Fringe St-Ambroise Montréal Festival 2018: my favorite shows
by Luc Archambault
This particular edition of the Fringe Festival has had its share of greatness. Themes that ran the gamut, some shows even edged their way in my heart in spite of false preconceptions, and others, sure bets like Kafka's Metamorphosis, byThe Shylock Project, a theater group that captures each year our imagination with their profound and structured investigations on the lives of know artists, while showing us that our knowledge of those they chose to portray is at best fragmentary... wow! What a splendid success!
Photographer: Daniel Miguez De Luca
Is that how Clowns have Sex?
Photographer: Pascale Yensen
Fiona Ross plays Beatrice Haven, a somewhat awkward sexpert, in this show which poses as a sex-ed class, a bit crazy and not at all thorough. I would have liked for her to go way farther, in her subject matter and in her demonstrations... but what can I say... This was a small gem of a show, even though it could've blown away any criticism if it had bet on provocation and outrageousness... it's almost a near-miss, because it comes very close to disappointment, despite the playfulness of this unforgettable performance!
b & M: the death of boKa and Mazy
Photographer: Louis Longpré
Photographer: Louis Longpré
Moreover, what characterizes boKa and Mazy so happens to be their child-like temperament, their astonishment, and the true joy they share playing with one another. Here's hoping that they believe in bodily resurrection, so as to convince Kathleen Aubert and Simon Fleury to come back with another instalment in the adventures of boKa and Mazy. Hopefully they'll renew their concept and rekindle the flame which had fed them all those past years... because what will be the Fringe without their good-natures contribution?
Red Bastard: Lie with me
Photographer: Steve Ullathorne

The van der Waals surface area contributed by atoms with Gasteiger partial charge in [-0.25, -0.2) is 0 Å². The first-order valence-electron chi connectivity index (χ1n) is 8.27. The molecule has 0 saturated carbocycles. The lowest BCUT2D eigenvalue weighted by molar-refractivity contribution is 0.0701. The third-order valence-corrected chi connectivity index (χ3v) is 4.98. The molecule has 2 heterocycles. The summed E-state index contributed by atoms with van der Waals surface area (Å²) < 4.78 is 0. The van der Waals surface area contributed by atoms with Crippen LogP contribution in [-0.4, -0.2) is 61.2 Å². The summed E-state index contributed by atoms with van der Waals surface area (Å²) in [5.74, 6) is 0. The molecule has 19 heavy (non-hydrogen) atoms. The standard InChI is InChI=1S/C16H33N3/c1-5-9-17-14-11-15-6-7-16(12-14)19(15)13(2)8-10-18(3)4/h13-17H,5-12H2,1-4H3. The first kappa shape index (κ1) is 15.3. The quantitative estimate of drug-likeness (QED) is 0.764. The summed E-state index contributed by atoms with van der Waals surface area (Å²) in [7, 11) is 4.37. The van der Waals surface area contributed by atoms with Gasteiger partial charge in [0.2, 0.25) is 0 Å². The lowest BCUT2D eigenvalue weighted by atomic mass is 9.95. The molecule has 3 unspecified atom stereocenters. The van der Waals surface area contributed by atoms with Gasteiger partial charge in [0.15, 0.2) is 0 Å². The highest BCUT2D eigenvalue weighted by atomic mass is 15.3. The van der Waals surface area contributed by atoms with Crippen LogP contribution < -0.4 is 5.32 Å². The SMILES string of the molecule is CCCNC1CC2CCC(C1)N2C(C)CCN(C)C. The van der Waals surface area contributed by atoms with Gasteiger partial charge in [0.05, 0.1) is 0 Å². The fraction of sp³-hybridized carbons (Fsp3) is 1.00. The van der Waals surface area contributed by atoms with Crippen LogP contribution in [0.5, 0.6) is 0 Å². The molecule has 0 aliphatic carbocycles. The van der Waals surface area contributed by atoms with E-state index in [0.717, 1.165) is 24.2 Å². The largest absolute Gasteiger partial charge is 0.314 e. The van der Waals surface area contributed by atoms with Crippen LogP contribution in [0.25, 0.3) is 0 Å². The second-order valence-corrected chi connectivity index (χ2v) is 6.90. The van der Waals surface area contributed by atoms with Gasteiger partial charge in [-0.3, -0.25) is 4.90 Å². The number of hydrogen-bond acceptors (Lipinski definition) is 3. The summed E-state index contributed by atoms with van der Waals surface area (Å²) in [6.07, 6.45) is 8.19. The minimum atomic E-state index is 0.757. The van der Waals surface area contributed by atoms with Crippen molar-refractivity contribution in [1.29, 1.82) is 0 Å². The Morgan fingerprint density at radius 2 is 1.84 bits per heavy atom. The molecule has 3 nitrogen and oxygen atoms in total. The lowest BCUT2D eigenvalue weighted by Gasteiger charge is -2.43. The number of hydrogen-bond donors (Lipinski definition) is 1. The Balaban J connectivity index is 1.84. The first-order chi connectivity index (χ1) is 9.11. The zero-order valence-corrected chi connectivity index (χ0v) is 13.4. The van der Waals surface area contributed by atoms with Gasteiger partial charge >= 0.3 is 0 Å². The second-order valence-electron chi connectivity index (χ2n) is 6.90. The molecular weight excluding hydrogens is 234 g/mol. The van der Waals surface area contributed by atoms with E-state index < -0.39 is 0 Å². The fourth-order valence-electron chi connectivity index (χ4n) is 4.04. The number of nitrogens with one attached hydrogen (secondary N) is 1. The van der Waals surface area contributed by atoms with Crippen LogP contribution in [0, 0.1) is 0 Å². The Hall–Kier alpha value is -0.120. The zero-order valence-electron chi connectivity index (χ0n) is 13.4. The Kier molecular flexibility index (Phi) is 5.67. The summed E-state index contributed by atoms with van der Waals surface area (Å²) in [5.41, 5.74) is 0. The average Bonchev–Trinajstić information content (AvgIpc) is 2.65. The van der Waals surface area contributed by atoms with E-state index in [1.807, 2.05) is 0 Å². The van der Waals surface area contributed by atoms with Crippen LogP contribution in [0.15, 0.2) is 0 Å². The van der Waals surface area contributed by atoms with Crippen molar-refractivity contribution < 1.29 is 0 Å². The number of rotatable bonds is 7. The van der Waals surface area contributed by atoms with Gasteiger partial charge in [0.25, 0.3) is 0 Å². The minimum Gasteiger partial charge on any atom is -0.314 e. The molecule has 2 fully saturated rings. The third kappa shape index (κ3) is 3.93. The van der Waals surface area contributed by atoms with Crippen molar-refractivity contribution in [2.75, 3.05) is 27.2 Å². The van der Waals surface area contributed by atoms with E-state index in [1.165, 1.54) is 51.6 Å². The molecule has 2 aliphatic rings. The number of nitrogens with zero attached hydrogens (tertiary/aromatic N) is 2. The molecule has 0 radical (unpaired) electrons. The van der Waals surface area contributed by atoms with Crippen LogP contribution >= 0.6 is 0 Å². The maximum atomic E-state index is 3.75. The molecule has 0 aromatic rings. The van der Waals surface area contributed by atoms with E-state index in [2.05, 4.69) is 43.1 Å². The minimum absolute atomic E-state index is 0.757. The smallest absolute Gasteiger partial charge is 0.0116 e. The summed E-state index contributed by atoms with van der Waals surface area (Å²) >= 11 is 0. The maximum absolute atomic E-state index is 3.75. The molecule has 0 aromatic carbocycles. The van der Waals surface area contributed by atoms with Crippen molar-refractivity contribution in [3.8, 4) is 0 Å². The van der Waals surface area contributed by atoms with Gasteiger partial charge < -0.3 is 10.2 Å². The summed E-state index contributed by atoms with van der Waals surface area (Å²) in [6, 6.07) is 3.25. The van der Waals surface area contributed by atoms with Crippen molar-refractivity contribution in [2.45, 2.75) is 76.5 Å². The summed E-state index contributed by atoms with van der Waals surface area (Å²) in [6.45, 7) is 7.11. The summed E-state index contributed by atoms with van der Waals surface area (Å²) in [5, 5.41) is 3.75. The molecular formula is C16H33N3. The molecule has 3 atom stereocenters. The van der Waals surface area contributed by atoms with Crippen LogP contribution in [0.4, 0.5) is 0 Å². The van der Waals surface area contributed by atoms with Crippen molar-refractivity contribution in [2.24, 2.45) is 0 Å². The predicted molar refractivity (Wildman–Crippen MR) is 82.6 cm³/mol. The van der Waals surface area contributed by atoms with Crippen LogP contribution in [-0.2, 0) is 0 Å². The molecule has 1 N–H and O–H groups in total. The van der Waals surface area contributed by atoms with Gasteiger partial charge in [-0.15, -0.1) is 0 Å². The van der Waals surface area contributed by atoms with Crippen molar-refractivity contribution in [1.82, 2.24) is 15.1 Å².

When I wrote earlier in my introduction about shows revealing themselves as total surprises, I was thinking about this Red Bastard, of which I saw the last representation. Fortunately, word of mouth had spread prior to this show, without any contribution from your humble journalist, and the audience was at its maximum.
Who is Red Bastard? An angel, a demon? Or, as per the categories he himself sets during this out-of-norm performance, a swan, a dirty poney, or a pervert? Whatever he is, he is played by Eric Davis, and demonstrate a quickness at repartee way beyond average. The subject matter? But which subject haunts us all more than love? And this Red Bastard puts his finger right there where it hurts, ready to push it as deep as possible, with contempt (no, through unavowed pleasure) for the inconfort his questions generate in the totally dumbfounded audience.
Photographer: Fringe 2018
Because this little devil knows just how to add insult to this deep injury. When he questions the morality and the expression of lust within the sentiment of Love, when he calls into question the limits of truth and the transparency between each members of a loving couple, he does so with a lack of consideration and a boldness evoking ropewalker/jester and psychotherapist qualities. He proposes no other judgement than the fact that we are all liars, each and everyone of us without exception.
Photographer: Bernard Letendre
Truly, without this totally out of whack show, this edition of the Fringe would have felt incomplete, imperfect. Because Red Bastard confronts us to our own value system, especially to the conceptual blur on which these values are based. And he does it with a self-assumed relish and a joy. As this performance depends largely of the public's reactions, I cannot pass over the improvisational talents of Eric Davis, who never missed an occasion to push the audience out of its inertia, as they are captivated by his every word and oriented towards the direction he set beforehand. A great Artist, an immense show, a great pleasure and also an honour to have participated and witnessed this masterpiece.
So, these where my picks for the best of the best for this Fringe 2018. I would like to thank the staff of the Fringe, most notably Amy Blackmore, executive and artistic director, who caught me after a false start; Véronick Raymond, Spokesperson for the 2018 edition, who met me in spite of her complicated schedule and discussed the art of the theatre, Fringe history, and her views on preforming Arts, which should have been published but was unfortunately swept under the rug(I am truly sorry for that); Sarah G. LaForce, public relations director, for her patience and devotion; and finally Geneviève Plante, French communications director, for her competence and devotion, in psite of my impatience (I deeply apologize!).
Long live the Fringe!